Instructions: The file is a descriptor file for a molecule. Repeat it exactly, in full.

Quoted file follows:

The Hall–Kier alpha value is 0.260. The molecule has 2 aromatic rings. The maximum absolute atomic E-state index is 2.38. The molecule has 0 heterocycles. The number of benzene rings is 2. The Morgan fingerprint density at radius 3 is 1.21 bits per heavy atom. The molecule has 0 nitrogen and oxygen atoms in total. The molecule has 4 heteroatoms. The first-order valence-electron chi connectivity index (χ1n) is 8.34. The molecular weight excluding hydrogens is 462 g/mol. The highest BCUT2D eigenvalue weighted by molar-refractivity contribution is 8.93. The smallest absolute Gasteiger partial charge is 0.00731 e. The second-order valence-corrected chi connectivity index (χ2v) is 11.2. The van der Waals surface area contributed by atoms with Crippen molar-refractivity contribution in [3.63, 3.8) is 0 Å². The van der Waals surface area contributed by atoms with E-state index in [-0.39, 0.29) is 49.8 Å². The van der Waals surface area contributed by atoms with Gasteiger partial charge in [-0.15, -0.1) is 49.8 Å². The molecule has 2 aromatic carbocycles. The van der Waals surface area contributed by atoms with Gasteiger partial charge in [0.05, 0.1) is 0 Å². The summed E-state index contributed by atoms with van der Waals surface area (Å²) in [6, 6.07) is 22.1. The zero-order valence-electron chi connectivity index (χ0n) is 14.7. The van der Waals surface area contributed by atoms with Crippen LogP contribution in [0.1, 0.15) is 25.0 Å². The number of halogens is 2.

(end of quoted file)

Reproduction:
The Hall–Kier alpha value is 0.260. The molecule has 2 aromatic rings. The maximum absolute atomic E-state index is 2.38. The molecule has 0 heterocycles. The number of benzene rings is 2. The Morgan fingerprint density at radius 3 is 1.21 bits per heavy atom. The molecule has 0 nitrogen and oxygen atoms in total. The molecule has 4 heteroatoms. The first-order valence-electron chi connectivity index (χ1n) is 8.34. The molecular weight excluding hydrogens is 462 g/mol. The highest BCUT2D eigenvalue weighted by molar-refractivity contribution is 8.93. The smallest absolute Gasteiger partial charge is 0.00731 e. The second-order valence-corrected chi connectivity index (χ2v) is 11.2. The van der Waals surface area contributed by atoms with Crippen molar-refractivity contribution in [3.63, 3.8) is 0 Å². The van der Waals surface area contributed by atoms with E-state index in [-0.39, 0.29) is 49.8 Å². The van der Waals surface area contributed by atoms with Gasteiger partial charge in [-0.15, -0.1) is 49.8 Å². The molecule has 2 aromatic carbocycles. The van der Waals surface area contributed by atoms with Gasteiger partial charge in [0.05, 0.1) is 0 Å². The summed E-state index contributed by atoms with van der Waals surface area (Å²) in [6, 6.07) is 22.1. The zero-order valence-electron chi connectivity index (χ0n) is 14.7. The van der Waals surface area contributed by atoms with Crippen LogP contribution in [0.1, 0.15) is 25.0 Å². The number of halogens is 2.